Proceedings of the National Academy of Sciences of the United States of America

The violaxanthin cycle protects plants from photooxidative damage by more than one mechanism.

PMID 10411949


When light energy absorbed by plants becomes excessive relative to the capacity of photosynthesis, the xanthophyll violaxanthin is reversibly deepoxidized to zeaxanthin (violaxanthin cycle). The protective function of this phenomenon was investigated in a mutant of Arabidopsis thaliana, npq1, that has no functional violaxanthin deepoxidase. Two major consequences of the npq1 mutation are the absence of zeaxanthin formation in strong light and the partial inhibition of the quenching of singlet excited chlorophylls in the photosystem II light-harvesting complexes. Prolonged exposure of whole plants to bright light resulted in a limited photoinhibition of photosystem II in both npq1 and wild-type leaves, although CO(2) fixation and the linear electron transport in npq1 plants were reduced substantially. Lipid peroxidation was more pronounced in npq1 compared with the wild type, as measured by chlorophyll thermoluminescence, ethane production, and the total hydroperoxy fatty acids content. Lipid peroxidation was amplified markedly under chilling stress, and photooxidative damage ultimately resulted in leaf bleaching and tissue necrosis in npq1. The npq4 mutant, which possesses a normal violaxanthin cycle but has a limited capacity of quenching singlet excited chlorophylls, was rather tolerant to lipid peroxidation. The double mutant, npq4 npq1, which differs from npq4 only by the absence of the violaxanthin cycle, exhibited an increased susceptibility to photooxidative damage, similar to that of npq1. Our results demonstrate that the violaxanthin cycle specifically protects thylakoid membrane lipids against photooxidation. Part of this protection involves a mechanism other than quenching of singlet excited chlorophylls.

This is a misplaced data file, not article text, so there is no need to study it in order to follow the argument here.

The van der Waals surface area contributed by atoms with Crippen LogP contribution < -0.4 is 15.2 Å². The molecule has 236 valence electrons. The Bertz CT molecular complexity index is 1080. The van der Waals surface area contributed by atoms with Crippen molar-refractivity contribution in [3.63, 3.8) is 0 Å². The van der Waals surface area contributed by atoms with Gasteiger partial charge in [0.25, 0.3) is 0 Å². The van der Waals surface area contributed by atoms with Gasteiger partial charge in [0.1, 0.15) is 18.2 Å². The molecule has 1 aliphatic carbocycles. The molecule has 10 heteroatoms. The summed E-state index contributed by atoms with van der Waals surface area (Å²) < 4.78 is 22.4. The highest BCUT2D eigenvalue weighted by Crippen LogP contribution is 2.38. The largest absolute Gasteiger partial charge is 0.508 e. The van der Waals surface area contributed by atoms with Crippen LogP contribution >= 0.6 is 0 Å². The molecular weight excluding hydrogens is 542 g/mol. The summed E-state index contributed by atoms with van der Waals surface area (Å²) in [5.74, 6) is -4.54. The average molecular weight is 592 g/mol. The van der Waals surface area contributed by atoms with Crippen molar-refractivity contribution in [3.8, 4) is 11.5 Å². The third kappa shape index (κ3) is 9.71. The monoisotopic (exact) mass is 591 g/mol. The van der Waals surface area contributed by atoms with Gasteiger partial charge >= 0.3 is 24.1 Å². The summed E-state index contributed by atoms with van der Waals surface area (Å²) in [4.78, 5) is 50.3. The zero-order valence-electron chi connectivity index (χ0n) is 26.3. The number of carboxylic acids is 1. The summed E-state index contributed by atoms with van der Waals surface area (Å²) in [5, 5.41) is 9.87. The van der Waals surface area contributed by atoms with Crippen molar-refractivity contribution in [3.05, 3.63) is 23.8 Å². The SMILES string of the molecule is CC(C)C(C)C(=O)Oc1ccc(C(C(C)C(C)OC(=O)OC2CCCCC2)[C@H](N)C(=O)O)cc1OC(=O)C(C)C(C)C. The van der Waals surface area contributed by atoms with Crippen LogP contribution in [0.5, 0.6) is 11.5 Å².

Related Materials

Product #



Molecular Formula

Add to Cart

Violaxanthin, ≥90.0% (HPLC)